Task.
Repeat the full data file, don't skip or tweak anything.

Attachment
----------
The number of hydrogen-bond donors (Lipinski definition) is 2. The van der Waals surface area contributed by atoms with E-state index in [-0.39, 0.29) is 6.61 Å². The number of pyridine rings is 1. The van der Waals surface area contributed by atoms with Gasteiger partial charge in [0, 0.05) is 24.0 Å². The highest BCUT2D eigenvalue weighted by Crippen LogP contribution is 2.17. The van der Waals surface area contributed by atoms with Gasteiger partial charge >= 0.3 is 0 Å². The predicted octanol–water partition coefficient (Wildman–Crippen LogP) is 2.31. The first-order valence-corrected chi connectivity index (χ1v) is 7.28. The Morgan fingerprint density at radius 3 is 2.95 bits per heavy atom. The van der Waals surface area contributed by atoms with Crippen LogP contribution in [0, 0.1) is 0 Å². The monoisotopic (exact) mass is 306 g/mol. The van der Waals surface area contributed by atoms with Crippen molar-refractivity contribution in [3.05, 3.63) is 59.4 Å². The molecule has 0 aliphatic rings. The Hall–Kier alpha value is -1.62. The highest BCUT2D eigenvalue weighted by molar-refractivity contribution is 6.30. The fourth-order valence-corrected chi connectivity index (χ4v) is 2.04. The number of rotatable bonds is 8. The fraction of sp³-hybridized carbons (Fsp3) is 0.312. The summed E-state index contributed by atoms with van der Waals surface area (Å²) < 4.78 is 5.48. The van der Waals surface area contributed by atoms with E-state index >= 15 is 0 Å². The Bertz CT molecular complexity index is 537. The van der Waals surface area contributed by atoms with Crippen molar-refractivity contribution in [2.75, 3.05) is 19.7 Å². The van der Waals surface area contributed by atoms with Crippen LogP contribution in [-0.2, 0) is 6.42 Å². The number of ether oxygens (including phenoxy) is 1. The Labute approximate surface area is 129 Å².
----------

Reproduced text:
The number of hydrogen-bond donors (Lipinski definition) is 2. The van der Waals surface area contributed by atoms with E-state index in [-0.39, 0.29) is 6.61 Å². The number of pyridine rings is 1. The van der Waals surface area contributed by atoms with Gasteiger partial charge in [0, 0.05) is 24.0 Å². The highest BCUT2D eigenvalue weighted by Crippen LogP contribution is 2.17. The van der Waals surface area contributed by atoms with Gasteiger partial charge >= 0.3 is 0 Å². The predicted octanol–water partition coefficient (Wildman–Crippen LogP) is 2.31. The first-order valence-corrected chi connectivity index (χ1v) is 7.28. The Morgan fingerprint density at radius 3 is 2.95 bits per heavy atom. The van der Waals surface area contributed by atoms with Crippen LogP contribution in [0, 0.1) is 0 Å². The monoisotopic (exact) mass is 306 g/mol. The van der Waals surface area contributed by atoms with Crippen molar-refractivity contribution in [3.05, 3.63) is 59.4 Å². The molecule has 0 aliphatic rings. The Hall–Kier alpha value is -1.62. The highest BCUT2D eigenvalue weighted by molar-refractivity contribution is 6.30. The fourth-order valence-corrected chi connectivity index (χ4v) is 2.04. The number of rotatable bonds is 8. The fraction of sp³-hybridized carbons (Fsp3) is 0.312. The summed E-state index contributed by atoms with van der Waals surface area (Å²) < 4.78 is 5.48. The van der Waals surface area contributed by atoms with E-state index >= 15 is 0 Å². The Bertz CT molecular complexity index is 537. The van der Waals surface area contributed by atoms with Crippen molar-refractivity contribution in [2.75, 3.05) is 19.7 Å². The van der Waals surface area contributed by atoms with Crippen LogP contribution in [-0.2, 0) is 6.42 Å². The number of ether oxygens (including phenoxy) is 1. The Labute approximate surface area is 129 Å².